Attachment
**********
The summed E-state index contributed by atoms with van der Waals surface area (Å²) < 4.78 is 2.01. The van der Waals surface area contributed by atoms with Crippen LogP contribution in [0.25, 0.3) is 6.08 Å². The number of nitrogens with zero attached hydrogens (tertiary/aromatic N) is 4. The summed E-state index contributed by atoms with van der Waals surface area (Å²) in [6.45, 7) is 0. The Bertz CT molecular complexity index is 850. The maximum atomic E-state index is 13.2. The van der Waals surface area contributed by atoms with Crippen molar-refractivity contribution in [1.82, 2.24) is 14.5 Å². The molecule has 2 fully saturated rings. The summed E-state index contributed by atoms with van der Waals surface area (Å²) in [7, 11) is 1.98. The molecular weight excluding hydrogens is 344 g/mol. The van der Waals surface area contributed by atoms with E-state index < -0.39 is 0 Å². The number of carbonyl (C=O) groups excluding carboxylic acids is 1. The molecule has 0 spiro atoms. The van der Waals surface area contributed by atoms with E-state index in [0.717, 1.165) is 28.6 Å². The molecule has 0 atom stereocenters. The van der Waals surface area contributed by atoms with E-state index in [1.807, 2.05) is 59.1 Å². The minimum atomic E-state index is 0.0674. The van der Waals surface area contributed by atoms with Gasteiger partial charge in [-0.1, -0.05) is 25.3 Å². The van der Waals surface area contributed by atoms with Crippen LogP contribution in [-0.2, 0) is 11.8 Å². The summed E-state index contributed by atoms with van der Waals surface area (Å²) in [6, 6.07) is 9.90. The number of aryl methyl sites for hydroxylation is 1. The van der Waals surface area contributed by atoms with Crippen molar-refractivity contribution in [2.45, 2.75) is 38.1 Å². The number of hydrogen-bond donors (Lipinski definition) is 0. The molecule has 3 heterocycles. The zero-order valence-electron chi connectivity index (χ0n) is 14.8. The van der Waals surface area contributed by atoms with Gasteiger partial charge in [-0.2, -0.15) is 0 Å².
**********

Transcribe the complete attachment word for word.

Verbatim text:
The summed E-state index contributed by atoms with van der Waals surface area (Å²) < 4.78 is 2.01. The van der Waals surface area contributed by atoms with Crippen LogP contribution in [0.25, 0.3) is 6.08 Å². The number of nitrogens with zero attached hydrogens (tertiary/aromatic N) is 4. The summed E-state index contributed by atoms with van der Waals surface area (Å²) in [6.45, 7) is 0. The Bertz CT molecular complexity index is 850. The maximum atomic E-state index is 13.2. The van der Waals surface area contributed by atoms with Crippen molar-refractivity contribution in [1.82, 2.24) is 14.5 Å². The molecule has 2 fully saturated rings. The summed E-state index contributed by atoms with van der Waals surface area (Å²) in [7, 11) is 1.98. The molecular weight excluding hydrogens is 344 g/mol. The van der Waals surface area contributed by atoms with E-state index < -0.39 is 0 Å². The number of carbonyl (C=O) groups excluding carboxylic acids is 1. The molecule has 0 spiro atoms. The van der Waals surface area contributed by atoms with E-state index in [0.717, 1.165) is 28.6 Å². The molecule has 0 atom stereocenters. The van der Waals surface area contributed by atoms with E-state index in [1.807, 2.05) is 59.1 Å². The minimum atomic E-state index is 0.0674. The van der Waals surface area contributed by atoms with Gasteiger partial charge in [-0.1, -0.05) is 25.3 Å². The van der Waals surface area contributed by atoms with Crippen LogP contribution in [-0.2, 0) is 11.8 Å². The summed E-state index contributed by atoms with van der Waals surface area (Å²) in [6, 6.07) is 9.90. The number of aryl methyl sites for hydroxylation is 1. The van der Waals surface area contributed by atoms with Crippen molar-refractivity contribution in [2.45, 2.75) is 38.1 Å². The number of hydrogen-bond donors (Lipinski definition) is 0. The molecule has 3 heterocycles. The zero-order valence-electron chi connectivity index (χ0n) is 14.8. The van der Waals surface area contributed by atoms with Gasteiger partial charge in [-0.2, -0.15) is 0 Å².